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  • Article: For I-9 and E-Verify Compliance, First Start with the Law and Regulations by Ann Cun

    For I-9 and E-Verify Compliance, First Start with the Law and Regulations

    Ann Cun

    Last month, I featured a List of Top Ten I-9 Audit and E-Verify Resources that have become indispensable resources for many organizations in the U.S. over the years. Some of our readers rightly pointed out that employers (and attorneys) should always start with the law and regulations as it relates to I-9 and E-Verify. I couldn’t agree more.

    In my excitement to put together a Top Ten List, it was easy to assume that the law would naturally be a starting point for most of our readers. Today’s blog, therefore, serves to emphasize this point. Fortunately, the relevant laws and regulations have been made available by various government agencies for public reference, so long as you know where to look. We’re making that easy for our readers today.

    Immigration Reform and Control Act of 1986

    The USCIS provides a brief overview of the Immigration Reform and Control Act of 1986 (IRCA), the statute that was passed to amend certain provisions of the Immigration and Nationality Act. This Act was, in essence, the birth of the Form I-9. You can obtain the full text of the Act here.

    Immigration Act of 1990

    The Immigration and Nationality Act was amended in 1990 to include provisions prohibiting the practice of discriminatory employment practices. You can obtain the full text of the Act here.

    Illegal Immigration Reform and Immigrant Responsibility Act of 1996

    The Illegal Immigration Reform and Immigrant Responsibility Act of 1996 (IIRAIRA) amended the list of acceptable documentation for Form I-9 purposes and authorized creation of the Basic Pilot Program, which is what we now know as the federal E-Verify system. Read the full text of the Act here.

    Are you thoroughly overwhelmed yet? Wait, there’s more….

    Title 8 Code of Federal Regulations

    Title 8 of the Code of Federal Regulations governs how the U.S. Citizenship and Immigration Service (USCIS) reviews immigration processes. USCIS has conveniently listed the relevant code sections that are applicable to employment eligibility verification online.

    Title 8 United States Code Section 1324b

    The U.S. Department of Justice Civil Rights Division Office of Special Counsel provides a great overview on what types of immigration related unfair employment practices it investigates and prosecutes. OSC has the power to levy civil penalties on employers for violating provisions outlined in Section 1324b.

    Federal Acquisition Regulations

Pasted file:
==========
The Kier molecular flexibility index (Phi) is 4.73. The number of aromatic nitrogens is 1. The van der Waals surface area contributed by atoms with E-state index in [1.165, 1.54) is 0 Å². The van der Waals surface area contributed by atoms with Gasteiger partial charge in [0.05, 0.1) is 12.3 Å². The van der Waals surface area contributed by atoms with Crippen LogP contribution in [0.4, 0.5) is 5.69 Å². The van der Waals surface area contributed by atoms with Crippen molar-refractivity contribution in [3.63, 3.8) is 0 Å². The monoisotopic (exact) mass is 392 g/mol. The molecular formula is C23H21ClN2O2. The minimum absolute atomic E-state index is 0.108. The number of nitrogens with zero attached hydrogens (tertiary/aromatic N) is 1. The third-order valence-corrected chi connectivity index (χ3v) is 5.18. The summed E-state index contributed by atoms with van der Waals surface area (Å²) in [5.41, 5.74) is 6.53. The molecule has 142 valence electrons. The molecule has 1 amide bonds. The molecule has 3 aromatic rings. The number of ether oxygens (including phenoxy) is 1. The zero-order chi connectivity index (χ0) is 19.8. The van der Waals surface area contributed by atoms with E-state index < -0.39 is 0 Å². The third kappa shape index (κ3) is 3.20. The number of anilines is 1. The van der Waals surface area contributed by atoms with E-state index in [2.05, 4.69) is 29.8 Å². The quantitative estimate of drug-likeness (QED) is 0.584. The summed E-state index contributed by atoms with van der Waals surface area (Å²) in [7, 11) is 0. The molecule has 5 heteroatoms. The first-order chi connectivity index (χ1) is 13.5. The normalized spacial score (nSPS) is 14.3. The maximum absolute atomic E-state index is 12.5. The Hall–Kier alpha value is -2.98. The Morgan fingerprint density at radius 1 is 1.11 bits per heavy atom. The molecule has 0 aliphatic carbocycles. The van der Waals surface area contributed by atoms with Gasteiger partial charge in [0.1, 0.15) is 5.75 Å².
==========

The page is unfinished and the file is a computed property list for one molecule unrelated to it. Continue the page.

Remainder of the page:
June 2008 Executive Order 12989 mandated that all federal contractors enroll in E-Verify. Amendments were made to the Federal Acquisition Regulation (FAR) as a result.

    The above resources are just a sliver of the various laws related to I-9 and E-Verify for which I’ve provided very brief and non-exhaustive summaries. Of course, the list excludes the changing landscape of state legislation affecting U.S. states. You can download our E-Verify State Legislation Map.

    One look at the list of laws and regulations quickly reveals why immigration law can be confusing. The laws interplay with one another and when amendments are made, individuals usually arrive at different interpretations. This is why it’s critical for organizations, particular large organizations, to partner with experienced immigration counsel to assist in navigating through the many quirks and complexities of the law.

    Originally published by LawLogix Group Inc Reprinted by permission.


    About The Author

    Ann Cun is a U.S. based immigration attorney who has helped companies in the technology, science, business, sports, entertainment and arts fields secure complex work visas for their employees. With more than a decade of experience as a paralegal and attorney, Ms. Cun possesses a stellar record of success. Her legal expertise also includes conducting internal I-9 audits for companies and developing I-9 compliant strategies and solutions. She is a graduate of UCLA and UC Hastings School of Law and has been invited to speak by the Bar Association of San Francisco and the American Immigration Lawyers Association on U.S. immigration related topics, as well as other international conferences. Ms. Cun is a contributing author and currently serves as Counsel and Principal Editor for LawLogix Group.


    The opinions expressed in this article are those of the author(s) alone and should not be imputed to ILW.COM.
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